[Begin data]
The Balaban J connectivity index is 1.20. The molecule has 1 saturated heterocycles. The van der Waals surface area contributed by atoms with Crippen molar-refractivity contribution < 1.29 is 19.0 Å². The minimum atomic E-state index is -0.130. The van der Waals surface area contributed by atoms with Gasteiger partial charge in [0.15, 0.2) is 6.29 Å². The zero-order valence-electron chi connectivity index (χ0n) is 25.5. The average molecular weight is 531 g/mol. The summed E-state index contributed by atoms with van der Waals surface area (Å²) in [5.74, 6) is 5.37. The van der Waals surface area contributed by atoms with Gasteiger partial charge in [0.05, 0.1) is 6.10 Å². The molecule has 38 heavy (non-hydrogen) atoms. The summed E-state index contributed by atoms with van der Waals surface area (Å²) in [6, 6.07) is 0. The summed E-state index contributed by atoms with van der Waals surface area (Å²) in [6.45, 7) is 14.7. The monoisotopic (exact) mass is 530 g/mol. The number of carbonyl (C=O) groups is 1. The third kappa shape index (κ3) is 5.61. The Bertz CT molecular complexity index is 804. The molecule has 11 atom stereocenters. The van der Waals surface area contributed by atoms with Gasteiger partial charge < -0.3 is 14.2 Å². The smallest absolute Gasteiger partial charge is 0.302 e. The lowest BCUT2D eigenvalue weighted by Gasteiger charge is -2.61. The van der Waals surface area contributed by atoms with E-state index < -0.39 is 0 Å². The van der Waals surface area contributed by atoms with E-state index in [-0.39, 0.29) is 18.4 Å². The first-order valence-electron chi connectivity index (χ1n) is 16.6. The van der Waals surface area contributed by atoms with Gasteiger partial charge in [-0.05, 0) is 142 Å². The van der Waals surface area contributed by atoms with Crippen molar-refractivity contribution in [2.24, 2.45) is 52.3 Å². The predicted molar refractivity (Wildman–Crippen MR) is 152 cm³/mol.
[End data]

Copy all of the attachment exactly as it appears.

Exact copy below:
The Balaban J connectivity index is 1.20. The molecule has 1 saturated heterocycles. The van der Waals surface area contributed by atoms with Crippen molar-refractivity contribution < 1.29 is 19.0 Å². The minimum atomic E-state index is -0.130. The van der Waals surface area contributed by atoms with Gasteiger partial charge in [0.15, 0.2) is 6.29 Å². The zero-order valence-electron chi connectivity index (χ0n) is 25.5. The average molecular weight is 531 g/mol. The summed E-state index contributed by atoms with van der Waals surface area (Å²) in [5.74, 6) is 5.37. The van der Waals surface area contributed by atoms with Gasteiger partial charge in [0.05, 0.1) is 6.10 Å². The molecule has 38 heavy (non-hydrogen) atoms. The summed E-state index contributed by atoms with van der Waals surface area (Å²) in [6, 6.07) is 0. The summed E-state index contributed by atoms with van der Waals surface area (Å²) in [6.45, 7) is 14.7. The monoisotopic (exact) mass is 530 g/mol. The number of carbonyl (C=O) groups is 1. The third kappa shape index (κ3) is 5.61. The Bertz CT molecular complexity index is 804. The molecule has 11 atom stereocenters. The van der Waals surface area contributed by atoms with Gasteiger partial charge < -0.3 is 14.2 Å². The smallest absolute Gasteiger partial charge is 0.302 e. The lowest BCUT2D eigenvalue weighted by Gasteiger charge is -2.61. The van der Waals surface area contributed by atoms with E-state index < -0.39 is 0 Å². The van der Waals surface area contributed by atoms with E-state index in [-0.39, 0.29) is 18.4 Å². The first-order valence-electron chi connectivity index (χ1n) is 16.6. The van der Waals surface area contributed by atoms with Gasteiger partial charge in [-0.05, 0) is 142 Å². The van der Waals surface area contributed by atoms with Crippen molar-refractivity contribution in [2.24, 2.45) is 52.3 Å². The predicted molar refractivity (Wildman–Crippen MR) is 152 cm³/mol.